RIPPED ME A NEW ONE

Way back when (2001) I took my portfolio down to Toronto to show it to some of the folks there who have their thumb on the pulse of photography.

Last meeting of the trip was with Clare Vander Meersch. She looked through my portfolio and more or less ripped me a new one.

What Clare told me was (and my memory might not be totally accurate here), the photos were swell but were missing something. They seemed old-fashioned (or, maybe, already dated) and formulaic. Of course she said more, fleshed out the reasons for her reactions. It was a well-measured, though quite critical, response.

As I departed the meeting I mumbled to myself that she didn’t know shit. After all, I was having some success, right? And what the fuck does she know, anyway? Stuff like that.

(I should mention that I was having some success as an editorial and commercial photographer at that point. I was known for shooting classic-type B&W portraits. Lots of people dug them.)

Got in my car and began the 5 hour trip home, turning her comments over in my head the whole time.

Halfway home I wondered to myself, I wondered, what if she’s right? Could that be possible?

As I drove into my driveway in Kapital City I knew she was. Right.

That set off two years of struggle, soul-searching and exploration. I wanted to change my approach, change how my photos looked and felt and, mostly, change what they meant to me.

I won’t bore you with the rest of this story except to say that I finally, in a desert outside Los Angeles, figured out a new approach, a new (for me) way of working. It felt more modern and, somehow, true to me.

(I should mention that the changes in my work, from pre-2001 to now, are not radical. More, they are subtle shifts. Evolution, not revolution. This, in part it seems to me, is why the changes seem right.)

You see, I’m not the kind of guy who can think to himself, hmmm, my work needs to look more modern, and then just mimic someone else’s work I’d seen that struck me as modern (or trendy). Yes, there are certainly other photographers whose images have a similar look and feel to those I make (tell me a photographer’s name who has come up with something completely new in the last 30 or 40 years). But I had put in the work and the self-reflection, the trial and the error (so many errors), to arrive at this new point of departure and it just felt right. I was now at a location (in my brain) where I could set off down a new, different, path and look for new meanings.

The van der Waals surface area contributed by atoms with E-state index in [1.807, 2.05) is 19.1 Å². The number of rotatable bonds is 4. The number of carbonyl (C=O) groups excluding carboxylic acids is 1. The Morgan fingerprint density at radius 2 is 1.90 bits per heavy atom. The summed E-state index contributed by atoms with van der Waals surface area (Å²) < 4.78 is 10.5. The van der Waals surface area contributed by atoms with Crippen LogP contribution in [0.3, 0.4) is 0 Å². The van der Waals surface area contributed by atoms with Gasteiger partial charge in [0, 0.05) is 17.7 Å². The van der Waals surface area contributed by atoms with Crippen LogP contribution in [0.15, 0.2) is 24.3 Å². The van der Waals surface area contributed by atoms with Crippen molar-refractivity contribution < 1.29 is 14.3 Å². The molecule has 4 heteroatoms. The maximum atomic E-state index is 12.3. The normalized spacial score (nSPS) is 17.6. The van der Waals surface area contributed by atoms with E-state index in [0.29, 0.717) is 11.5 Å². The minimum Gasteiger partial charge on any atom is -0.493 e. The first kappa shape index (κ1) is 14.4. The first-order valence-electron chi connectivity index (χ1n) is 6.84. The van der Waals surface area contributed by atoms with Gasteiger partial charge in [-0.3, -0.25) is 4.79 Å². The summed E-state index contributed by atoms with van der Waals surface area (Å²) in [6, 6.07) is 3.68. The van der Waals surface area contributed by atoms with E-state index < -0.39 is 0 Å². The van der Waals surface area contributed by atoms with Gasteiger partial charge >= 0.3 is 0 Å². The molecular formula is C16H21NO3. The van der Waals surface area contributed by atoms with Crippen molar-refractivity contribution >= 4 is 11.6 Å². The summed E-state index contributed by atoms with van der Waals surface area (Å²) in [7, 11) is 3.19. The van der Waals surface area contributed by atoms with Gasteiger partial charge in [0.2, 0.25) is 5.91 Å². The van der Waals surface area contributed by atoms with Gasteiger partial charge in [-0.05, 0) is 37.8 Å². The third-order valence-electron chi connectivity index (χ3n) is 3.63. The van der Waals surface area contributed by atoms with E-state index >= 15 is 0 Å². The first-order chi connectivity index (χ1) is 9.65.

I have always held that fateful meeting with Clare close to my heart. I thank her for her honesty and I thank myself for getting past my (bruised) ego. It changed my life.

WORKSHOPS

Speaking of critique, opinion, change and progress . . .  I want to mention that I’ll be teaching two Master Classes this summer.

One is about portraiture. It’s not a technical class (though there will be bits of that). It’s more about teaching an approach to portraiture that explores the space between you and the person you are photographing. The aim being to not just end up with a likeness of your “subject”, but rather to show you a way to work that allows for a fuller experience.

Click this link for more details.


The other deals with sequencing, or, rather, it will introduce you to a philosophy, strategies and approaches to photography that will add nuance, depth and complexity to the work you produce.

Click this link for more details.


The time and location of each Master Class is yet to be determined, but they will each probably happen one morning or afternoon a week, for four weeks. The location will be The National Gallery of Canada or SPAO.

FIRST DUMMY

Well, I finally committed to a first dummy. I more or less settled on a sequence, made 5 x 7 1/2 inch work prints, stuck them onto 8 1/2 x 11 paper and slid them into an album.

Looking at the whole thing flat on a wall is a very different experience from seeing the images in a book. When you transfer the sequence from the wall to a book you experience the photos on pages and turns, you see how it works and doesn’t work. Because of this you inevitably end up moving a whole bunch of pictures around. So for the first dummy I like to use cheap photo albums that have sleeves, which allows for easy shifting of the images.

As I was sliding the images into the album I saw some stupidity right away and changed bits of the sequence then and there. Then, first time ever, once the prints were all inserted I closed the album and walked away. Usually I rush to an easy chair and flip through right away. But I’m trying to take it easy here, stay relaxed. If you don’t this process can climb on top of you like bad drugs. (You ever taken bad drugs? You end up bent out of shape on the floor, just trying not to die. Yup.)

Got up the next morning, had some coffee, made breakfast, ate it, then sat in an easy chair and had a look at what I’d done. Before I was halfway through I began rearranging images and, in the end, removed four entirely.